In a world that seems set on winding up our springs and forcing us to scurry about completing our appointed tasks, it would be nice to find an alternative therapy that could ease our daily angst without sending us into oblivion or making us feel as we weren’t really there.

Enter the California poppy (Eschscholzia californica). This attractive, four-petaled emblem of California has a long and respected history as a nervine and sedative. California poppies grow up to two feet tall with thin stems, deeply divided, and their leaves tend to sprawl. The plant can be found in every western state except Montana and is widely cultivated throughout the region. California poppies grow in populated sites, across open grasslands and on sunny hillsides. The delicate and colorful orange-red blossoms shed their petals soon after flowering, leaving long, tubular seed pods that explode delightfully when they mature or when they're harvested by a herbalists.

Although it’s in the same family as the potent Oriental poppy (Papaver somniferous), California poppy’s active ingredients are isoquinolone alkaloids, rather than opioids. Principal among these compounds is californidine, which is pleasantly sedating but not disorienting; furthermore, long-term use of californidine doesn’t lead to physiologic dependence or addiction. In low doses, California poppy is a mild relaxant; in higher doses, it induces sleep. The tradition of giving California poppy to restless babies attests to the herb’s gentle nature. Like its narcotic cousin, California poppy has pain-relieving properties, too.

Eschscholzia californica, a dicot, is an annual or perennial herb that is native to California and is also found outside of California, but is confined to western North America. Root, leaves and seeds. Bitter to the taste with subtle euphoric properties, the entire plant of the Californian poppy is harvested in maturity. It’s dried and used for medicinal purposes as diffusion, tincture and powder. Gentle in effect, the major health properties of the California poppy are sedative, analgesic and antispasmodic in action.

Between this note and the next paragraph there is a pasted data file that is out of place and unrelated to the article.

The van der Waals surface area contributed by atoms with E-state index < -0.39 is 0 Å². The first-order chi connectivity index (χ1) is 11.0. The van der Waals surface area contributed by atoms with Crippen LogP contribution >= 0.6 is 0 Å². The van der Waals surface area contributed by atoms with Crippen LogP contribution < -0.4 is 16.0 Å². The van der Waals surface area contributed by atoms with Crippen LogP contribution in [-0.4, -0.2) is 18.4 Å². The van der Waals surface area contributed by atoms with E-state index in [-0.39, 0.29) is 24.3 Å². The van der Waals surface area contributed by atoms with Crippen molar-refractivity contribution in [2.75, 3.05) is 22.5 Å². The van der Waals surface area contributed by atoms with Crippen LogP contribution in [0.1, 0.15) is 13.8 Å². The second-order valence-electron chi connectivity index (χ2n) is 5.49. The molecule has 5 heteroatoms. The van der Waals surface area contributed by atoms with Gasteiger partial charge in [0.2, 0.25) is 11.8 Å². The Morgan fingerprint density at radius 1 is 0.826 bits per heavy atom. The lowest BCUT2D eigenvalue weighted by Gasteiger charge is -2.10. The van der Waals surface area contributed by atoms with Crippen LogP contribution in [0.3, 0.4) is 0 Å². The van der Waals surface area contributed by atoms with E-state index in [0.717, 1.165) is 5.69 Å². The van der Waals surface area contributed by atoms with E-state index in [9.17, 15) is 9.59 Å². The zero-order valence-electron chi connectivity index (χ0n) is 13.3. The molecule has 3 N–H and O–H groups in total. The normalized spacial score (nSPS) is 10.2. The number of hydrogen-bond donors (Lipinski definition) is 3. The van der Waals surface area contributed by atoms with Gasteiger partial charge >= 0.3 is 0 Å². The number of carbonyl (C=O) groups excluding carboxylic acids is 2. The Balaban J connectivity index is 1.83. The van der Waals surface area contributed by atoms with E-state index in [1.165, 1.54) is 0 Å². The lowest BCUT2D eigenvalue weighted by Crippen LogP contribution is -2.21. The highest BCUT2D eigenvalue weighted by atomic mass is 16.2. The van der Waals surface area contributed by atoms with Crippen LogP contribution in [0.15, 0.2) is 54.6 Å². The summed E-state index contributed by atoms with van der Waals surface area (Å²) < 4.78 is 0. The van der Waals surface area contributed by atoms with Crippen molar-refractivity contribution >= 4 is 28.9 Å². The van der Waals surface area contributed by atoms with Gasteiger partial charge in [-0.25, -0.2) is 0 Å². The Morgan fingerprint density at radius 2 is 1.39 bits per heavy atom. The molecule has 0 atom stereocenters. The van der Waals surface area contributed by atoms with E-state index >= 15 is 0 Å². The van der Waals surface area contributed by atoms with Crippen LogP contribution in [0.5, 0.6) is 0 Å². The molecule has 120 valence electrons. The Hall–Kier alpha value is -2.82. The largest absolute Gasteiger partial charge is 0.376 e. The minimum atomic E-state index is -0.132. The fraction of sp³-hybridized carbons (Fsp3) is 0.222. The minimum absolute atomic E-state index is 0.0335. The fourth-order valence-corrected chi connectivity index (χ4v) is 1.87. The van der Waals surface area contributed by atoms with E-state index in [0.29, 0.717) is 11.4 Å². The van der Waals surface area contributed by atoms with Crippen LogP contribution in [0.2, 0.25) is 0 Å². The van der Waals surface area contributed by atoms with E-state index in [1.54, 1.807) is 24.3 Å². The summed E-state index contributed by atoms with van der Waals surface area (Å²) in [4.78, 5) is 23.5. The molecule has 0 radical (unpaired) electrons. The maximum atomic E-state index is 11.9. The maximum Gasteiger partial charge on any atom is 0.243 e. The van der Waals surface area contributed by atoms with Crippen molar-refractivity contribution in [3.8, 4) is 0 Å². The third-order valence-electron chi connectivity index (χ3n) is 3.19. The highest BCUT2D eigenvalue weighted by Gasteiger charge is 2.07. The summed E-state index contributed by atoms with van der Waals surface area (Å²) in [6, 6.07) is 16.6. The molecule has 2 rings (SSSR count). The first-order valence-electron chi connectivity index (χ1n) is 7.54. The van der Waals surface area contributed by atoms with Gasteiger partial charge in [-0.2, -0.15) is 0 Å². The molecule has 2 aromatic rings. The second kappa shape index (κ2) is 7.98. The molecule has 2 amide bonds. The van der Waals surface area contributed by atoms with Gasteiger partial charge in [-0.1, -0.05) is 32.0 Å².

As a member of the Papaver somniferum species, this chemically complex plant is considered a sub-opiate. It produces a milder effect than its cousin the red poppy which is the source of opium. Its distinction is found in its ability to normalize psychological functions by influencing the neurotransmitters without depressing the central nervous system.

California poppy (Eschscholzia californica) is a sedative and sleep-promoting herb used in a variety of herbal remedies sold in the United States for relaxation and easing mild anxiety. Because of its mild sedative and analgesic properties, it’s often given to children.

Clinical studies with California poppy have clearly demonstrated the plant’s sedative and anti-anxiety properties, showing it can improve both sleep latency and quality.

In a large 264-participant 3-month, double-blind, placebo-controlled study, researchers noted the anti-anxiety benefits of a combination therapy containing the mineral magnesium, and the herbs hawthorn (Crataegus laevigata), and California poppy (Eschscholzia Californica).

The study, done at the Innothera Laboratories in France, followed 264 patients suffering from generalized anxiety disorder of mild-to-moderate intensity. The results indicated that the combination treatment was more effective than placebo with no significant side effects. This particular combination therapy is commonly used in France.

An infusion of California poppy can be prepared by steeping about 1/4 ounce of herb in 6 to 8 ounces of boiling water. Decoctions are prepared by simmering 1/4 to 1/2 ounce of herb in one cup of water until one-half of the volume remains. When using water or alcohol extracts of California poppy for anxiety, add 30 to 60 drops (1 to 2 ml) to a cup of water or juice. As a sleep aid, drink a cup of the infusion or use 60 to 90 drops of extract in two tablespoons of water about one hour before bedtime.

For more information about using alternative therapies in anxiety counseling visit the following websites:

Author's Bio: 

Dr. Randi Fredricks, Ph.D. is the author of Healing and Wholeness: Complementary and Alternative Therapies for Mental Health and Fasting: An Exceptional Human Experience. She has a Ph.D. in Psychology, a Doctorate in Naturopathy and accreditations as a Nutritionist, Herbalist, Hypnotherapist, and Registered Addiction Specialist. She provides counseling and psychotherapy in San Jose, California. To learn about her private practice, visit her website